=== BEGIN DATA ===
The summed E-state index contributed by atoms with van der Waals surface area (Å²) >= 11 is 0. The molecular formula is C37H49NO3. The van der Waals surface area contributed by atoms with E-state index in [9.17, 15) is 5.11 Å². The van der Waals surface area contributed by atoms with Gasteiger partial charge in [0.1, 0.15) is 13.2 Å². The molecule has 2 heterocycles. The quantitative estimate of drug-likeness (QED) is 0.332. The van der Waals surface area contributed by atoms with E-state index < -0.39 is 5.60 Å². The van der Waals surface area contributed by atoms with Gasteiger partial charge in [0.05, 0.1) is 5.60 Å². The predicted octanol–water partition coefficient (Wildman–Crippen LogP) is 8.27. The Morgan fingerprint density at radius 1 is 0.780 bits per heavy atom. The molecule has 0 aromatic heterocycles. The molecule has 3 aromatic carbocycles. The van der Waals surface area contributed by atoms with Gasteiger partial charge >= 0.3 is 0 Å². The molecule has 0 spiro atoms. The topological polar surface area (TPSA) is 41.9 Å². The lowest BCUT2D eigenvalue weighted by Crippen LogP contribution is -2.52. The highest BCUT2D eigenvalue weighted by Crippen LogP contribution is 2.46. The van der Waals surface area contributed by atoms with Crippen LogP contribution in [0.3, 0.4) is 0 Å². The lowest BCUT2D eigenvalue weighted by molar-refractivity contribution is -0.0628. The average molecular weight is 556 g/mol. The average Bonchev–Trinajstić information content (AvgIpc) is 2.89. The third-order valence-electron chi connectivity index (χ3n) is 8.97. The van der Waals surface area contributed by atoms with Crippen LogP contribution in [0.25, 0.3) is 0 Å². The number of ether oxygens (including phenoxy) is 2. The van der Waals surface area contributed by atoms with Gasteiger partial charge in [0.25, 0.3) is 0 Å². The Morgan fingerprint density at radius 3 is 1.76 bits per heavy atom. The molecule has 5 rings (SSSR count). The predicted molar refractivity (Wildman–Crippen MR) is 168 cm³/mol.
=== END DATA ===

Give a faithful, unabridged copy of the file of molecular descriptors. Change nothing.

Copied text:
The summed E-state index contributed by atoms with van der Waals surface area (Å²) >= 11 is 0. The molecular formula is C37H49NO3. The van der Waals surface area contributed by atoms with E-state index in [9.17, 15) is 5.11 Å². The van der Waals surface area contributed by atoms with Gasteiger partial charge in [0.1, 0.15) is 13.2 Å². The molecule has 2 heterocycles. The quantitative estimate of drug-likeness (QED) is 0.332. The van der Waals surface area contributed by atoms with E-state index < -0.39 is 5.60 Å². The van der Waals surface area contributed by atoms with Gasteiger partial charge in [0.05, 0.1) is 5.60 Å². The predicted octanol–water partition coefficient (Wildman–Crippen LogP) is 8.27. The Morgan fingerprint density at radius 1 is 0.780 bits per heavy atom. The molecule has 0 aromatic heterocycles. The molecule has 3 aromatic carbocycles. The van der Waals surface area contributed by atoms with Gasteiger partial charge >= 0.3 is 0 Å². The molecule has 0 spiro atoms. The topological polar surface area (TPSA) is 41.9 Å². The lowest BCUT2D eigenvalue weighted by Crippen LogP contribution is -2.52. The highest BCUT2D eigenvalue weighted by Crippen LogP contribution is 2.46. The van der Waals surface area contributed by atoms with Crippen LogP contribution in [0.3, 0.4) is 0 Å². The lowest BCUT2D eigenvalue weighted by molar-refractivity contribution is -0.0628. The average molecular weight is 556 g/mol. The average Bonchev–Trinajstić information content (AvgIpc) is 2.89. The third-order valence-electron chi connectivity index (χ3n) is 8.97. The van der Waals surface area contributed by atoms with Crippen LogP contribution in [0.25, 0.3) is 0 Å². The number of ether oxygens (including phenoxy) is 2. The van der Waals surface area contributed by atoms with Gasteiger partial charge in [0.25, 0.3) is 0 Å². The Morgan fingerprint density at radius 3 is 1.76 bits per heavy atom. The molecule has 5 rings (SSSR count). The predicted molar refractivity (Wildman–Crippen MR) is 168 cm³/mol.